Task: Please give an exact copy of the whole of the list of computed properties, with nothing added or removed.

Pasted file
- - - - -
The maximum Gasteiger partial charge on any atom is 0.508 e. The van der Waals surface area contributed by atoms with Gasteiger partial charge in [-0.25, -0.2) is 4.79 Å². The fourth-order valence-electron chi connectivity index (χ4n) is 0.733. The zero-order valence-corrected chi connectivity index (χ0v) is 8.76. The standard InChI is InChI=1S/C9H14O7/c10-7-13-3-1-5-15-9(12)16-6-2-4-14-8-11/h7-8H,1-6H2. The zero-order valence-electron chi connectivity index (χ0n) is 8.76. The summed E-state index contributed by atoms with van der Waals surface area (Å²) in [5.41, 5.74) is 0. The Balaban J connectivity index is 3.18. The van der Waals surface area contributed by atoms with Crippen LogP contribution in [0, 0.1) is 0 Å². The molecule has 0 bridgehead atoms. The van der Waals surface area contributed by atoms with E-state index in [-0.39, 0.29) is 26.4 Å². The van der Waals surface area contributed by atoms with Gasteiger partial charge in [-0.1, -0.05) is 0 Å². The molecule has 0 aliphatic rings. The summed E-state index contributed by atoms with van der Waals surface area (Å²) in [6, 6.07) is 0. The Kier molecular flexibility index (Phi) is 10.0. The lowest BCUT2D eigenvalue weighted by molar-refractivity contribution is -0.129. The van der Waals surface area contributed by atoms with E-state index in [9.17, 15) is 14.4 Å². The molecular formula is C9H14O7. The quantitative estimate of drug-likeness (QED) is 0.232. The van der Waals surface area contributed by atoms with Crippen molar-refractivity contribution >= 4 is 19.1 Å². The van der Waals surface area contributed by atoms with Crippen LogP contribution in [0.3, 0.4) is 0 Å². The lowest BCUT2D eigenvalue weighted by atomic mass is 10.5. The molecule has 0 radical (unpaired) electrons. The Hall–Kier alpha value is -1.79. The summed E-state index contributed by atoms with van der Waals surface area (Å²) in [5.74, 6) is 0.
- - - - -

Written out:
The maximum Gasteiger partial charge on any atom is 0.508 e. The van der Waals surface area contributed by atoms with Gasteiger partial charge in [-0.25, -0.2) is 4.79 Å². The fourth-order valence-electron chi connectivity index (χ4n) is 0.733. The zero-order valence-corrected chi connectivity index (χ0v) is 8.76. The standard InChI is InChI=1S/C9H14O7/c10-7-13-3-1-5-15-9(12)16-6-2-4-14-8-11/h7-8H,1-6H2. The zero-order valence-electron chi connectivity index (χ0n) is 8.76. The summed E-state index contributed by atoms with van der Waals surface area (Å²) in [5.41, 5.74) is 0. The Balaban J connectivity index is 3.18. The van der Waals surface area contributed by atoms with Crippen LogP contribution in [0, 0.1) is 0 Å². The molecule has 0 bridgehead atoms. The van der Waals surface area contributed by atoms with E-state index in [-0.39, 0.29) is 26.4 Å². The van der Waals surface area contributed by atoms with Gasteiger partial charge in [-0.1, -0.05) is 0 Å². The molecule has 0 aliphatic rings. The summed E-state index contributed by atoms with van der Waals surface area (Å²) in [6, 6.07) is 0. The Kier molecular flexibility index (Phi) is 10.0. The lowest BCUT2D eigenvalue weighted by molar-refractivity contribution is -0.129. The van der Waals surface area contributed by atoms with E-state index in [9.17, 15) is 14.4 Å². The molecular formula is C9H14O7. The quantitative estimate of drug-likeness (QED) is 0.232. The van der Waals surface area contributed by atoms with Crippen molar-refractivity contribution >= 4 is 19.1 Å². The van der Waals surface area contributed by atoms with Crippen LogP contribution in [0.3, 0.4) is 0 Å². The lowest BCUT2D eigenvalue weighted by atomic mass is 10.5. The molecule has 0 radical (unpaired) electrons. The Hall–Kier alpha value is -1.79. The summed E-state index contributed by atoms with van der Waals surface area (Å²) in [5.74, 6) is 0.